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Hi all,

I get a lot of web site assignments in C# to go through, using connections to various flavours of the MS Sql database types (Sql Server, Express, CE, etc). For my basic-level students, setting up Sql server (any edition) is tedious work and often problematic.

I'm thinking that there must be an alternative. For testing, and for low-traffic web sites, I'm thinking of saving tables and their data as XML files (or the like), which could be saved with the project. However, these files should not be connected to via an XMLDataSource, but via an equivalent to the regular SqlDataSource, only that this new datasource translates to and fro an XML document.

In other words, what I am looking for is a way to create, update, delete, and read from tables and sql queries as usual, only that everything is stored as text files (possibly in XML format). This would really help when teaching and also grading assignments (or so I hope). Regardless whether this idea sounds stupid or not, I wonder if anyone knows if there already exists applications or Visual Studio add-ons for this kind of feature, and if not, if this "realtime translator" would at all be possible to code and include in Visual Studio.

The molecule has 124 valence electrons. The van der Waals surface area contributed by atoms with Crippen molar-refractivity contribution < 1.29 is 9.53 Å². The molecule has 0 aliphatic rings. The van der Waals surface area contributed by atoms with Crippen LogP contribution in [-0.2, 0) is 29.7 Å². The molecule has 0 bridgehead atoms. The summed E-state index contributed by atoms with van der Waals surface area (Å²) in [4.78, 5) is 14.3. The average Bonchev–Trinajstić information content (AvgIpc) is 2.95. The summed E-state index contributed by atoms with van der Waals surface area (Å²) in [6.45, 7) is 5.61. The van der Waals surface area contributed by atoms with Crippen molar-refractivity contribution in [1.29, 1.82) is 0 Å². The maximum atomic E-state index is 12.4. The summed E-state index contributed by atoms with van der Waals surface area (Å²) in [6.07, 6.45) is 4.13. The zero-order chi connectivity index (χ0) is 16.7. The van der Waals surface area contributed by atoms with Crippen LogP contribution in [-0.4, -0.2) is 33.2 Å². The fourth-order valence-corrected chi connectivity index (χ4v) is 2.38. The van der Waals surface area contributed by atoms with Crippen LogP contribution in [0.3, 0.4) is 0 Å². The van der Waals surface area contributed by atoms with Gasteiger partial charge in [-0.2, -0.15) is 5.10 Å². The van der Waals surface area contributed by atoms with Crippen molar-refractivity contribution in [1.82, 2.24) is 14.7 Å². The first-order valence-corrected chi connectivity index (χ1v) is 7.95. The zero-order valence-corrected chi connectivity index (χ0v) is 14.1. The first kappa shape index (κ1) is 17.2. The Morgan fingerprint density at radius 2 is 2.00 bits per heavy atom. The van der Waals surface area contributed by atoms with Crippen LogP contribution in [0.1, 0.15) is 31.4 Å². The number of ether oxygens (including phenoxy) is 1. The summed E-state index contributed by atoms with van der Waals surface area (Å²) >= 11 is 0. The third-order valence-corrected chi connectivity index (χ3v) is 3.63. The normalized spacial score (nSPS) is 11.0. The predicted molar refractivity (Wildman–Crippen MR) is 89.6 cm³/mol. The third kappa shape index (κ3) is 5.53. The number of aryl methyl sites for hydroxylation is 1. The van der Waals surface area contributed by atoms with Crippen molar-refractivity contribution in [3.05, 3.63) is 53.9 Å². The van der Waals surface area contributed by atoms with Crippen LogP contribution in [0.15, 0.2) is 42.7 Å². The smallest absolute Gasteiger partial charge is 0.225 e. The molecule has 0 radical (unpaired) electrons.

Love to all,


1 solution

"Setting up" Sql Server CE can be as simple as providing the DLLs, so I'd recommend that first.

Might it be possible to wrap an XMLDataSource in an SqlDataSource? (I've never used one.)

I would not try to implement a full SQL engine, but I suppose a small subset could be implemented in a weekend -- with VS or otherwise. It could be educational.

I suspect you'd have to master XPath in order to implement WHERE clauses.
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petter2012 23-Mar-13 14:41pm    
Hi, Thanks for your reply. Yes, I think as well that this could be done rather quickly (for educational purposes only). What I'd like to be able to do is to, say, display news and perhaps select something from table A where the ID = the ID in another table.

I'm still thinking on how to implement the engine. I guess I could write a class in C# which simply parses the XML-ish text, and hook up methods to the ten (or so) most commonly used SQL statements. Rather interesting, really! :)

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